Raids which resulted in nine men being held last night for an alleged Birmingham-based plot to carry out an Iraqi-style kidnapping represent just the beginning of a major anti-terrorist operation, police revealed.
West Midlands Police Assistant Chief Constable David Shaw yesterday described the operation as a "very, very major investigation" which would take "days, if not weeks".
He said police were just at the "foothills" of an investigation which has already taken many months.
Mr Shaw was speaking yesterday afternoon after he revealed a ninth man had been held in connection with an alleged terrorist plot to kidnap a British Muslim soldier. Eight were arrested yesterday morning in a series of dawn raids in Birmingham, with the ninth arrested on a motorway in the city.
Security sources said the alleged plot was to abduct a serving Muslim soldier, who would have been filmed, possibly tortured and ultimately executed.
It could have mirrored the kidnappings of the British hostages Ken Bigley and Margaret Hassan by Iraqi insurgents.
Sources said a target for the alleged plot had already been identified – a young Muslim soldier in the British Army who had served in Afghanistan.
The operation to thwart the alleged plot was led by the new Midlands Counter Terrorism Unit, set up just a few months ago.
To ease community relations, police have also activated telephone advice lines in a number of languages and will distribute 5,000 leaflets offering support.
At a news conference at Lloyd House, West Midlands Police headquarters, Mr Shaw declined to give any details about the alleged plot, save to say: "I can only stress that we are right at the foothills of what is a very, very major investigation for us.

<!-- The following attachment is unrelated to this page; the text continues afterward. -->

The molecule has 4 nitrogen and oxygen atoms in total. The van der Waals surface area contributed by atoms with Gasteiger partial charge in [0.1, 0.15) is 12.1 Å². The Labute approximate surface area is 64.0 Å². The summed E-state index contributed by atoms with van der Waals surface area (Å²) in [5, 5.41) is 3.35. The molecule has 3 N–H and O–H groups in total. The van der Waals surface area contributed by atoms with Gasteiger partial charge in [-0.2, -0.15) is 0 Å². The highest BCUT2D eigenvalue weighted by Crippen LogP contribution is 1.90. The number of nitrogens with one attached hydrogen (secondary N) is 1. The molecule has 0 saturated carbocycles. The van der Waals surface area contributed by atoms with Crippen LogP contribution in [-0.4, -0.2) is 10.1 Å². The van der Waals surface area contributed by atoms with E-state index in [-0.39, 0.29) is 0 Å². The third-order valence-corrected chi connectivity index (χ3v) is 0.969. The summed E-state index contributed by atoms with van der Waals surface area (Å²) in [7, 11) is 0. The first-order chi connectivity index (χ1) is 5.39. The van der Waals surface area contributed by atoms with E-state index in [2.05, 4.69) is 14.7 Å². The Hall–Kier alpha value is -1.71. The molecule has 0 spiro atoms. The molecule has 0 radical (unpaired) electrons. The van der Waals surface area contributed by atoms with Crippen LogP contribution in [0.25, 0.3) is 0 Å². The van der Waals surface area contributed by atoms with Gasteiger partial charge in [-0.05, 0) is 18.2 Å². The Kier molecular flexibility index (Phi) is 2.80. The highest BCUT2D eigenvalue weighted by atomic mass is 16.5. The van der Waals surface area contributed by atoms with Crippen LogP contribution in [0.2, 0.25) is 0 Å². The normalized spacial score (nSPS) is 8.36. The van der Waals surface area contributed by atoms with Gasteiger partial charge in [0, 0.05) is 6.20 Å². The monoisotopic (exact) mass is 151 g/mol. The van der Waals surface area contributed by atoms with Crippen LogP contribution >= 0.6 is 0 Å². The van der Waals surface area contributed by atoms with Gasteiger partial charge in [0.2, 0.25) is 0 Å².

"The threat from terrorism remains very real."
He said the 4am raids marked the "culmination of many months of activity".
Sources confirmed that a surveillance operation by anti-terror officers had been in place for six months, and that there was no specific threat to the West Midlands.
The start of the news conference was delayed as officers swooped to arrest the ninth suspect on the motorway.
"That illustrates to you this is a dynamic and fluid operation that is by no means finished," Mr Shaw told reporters.
The earlier arrests were made at eight houses in the Sparkhill, Alum Rock, Kingstanding and Edgbaston areas of Birmingham. They were being searched by specialist forensic officers in black suits last night. Four commercial premises have also been secured and sealed off. Some of the nine suspects were thought to be at a high security police station in Coventry last night. Under new anti-terrorism laws, police can hold them without charge for up to 28 days.
They were arrested on suspicion of the "commission, preparation or instigation of acts of terrorism" under the Terrorism Act 2000.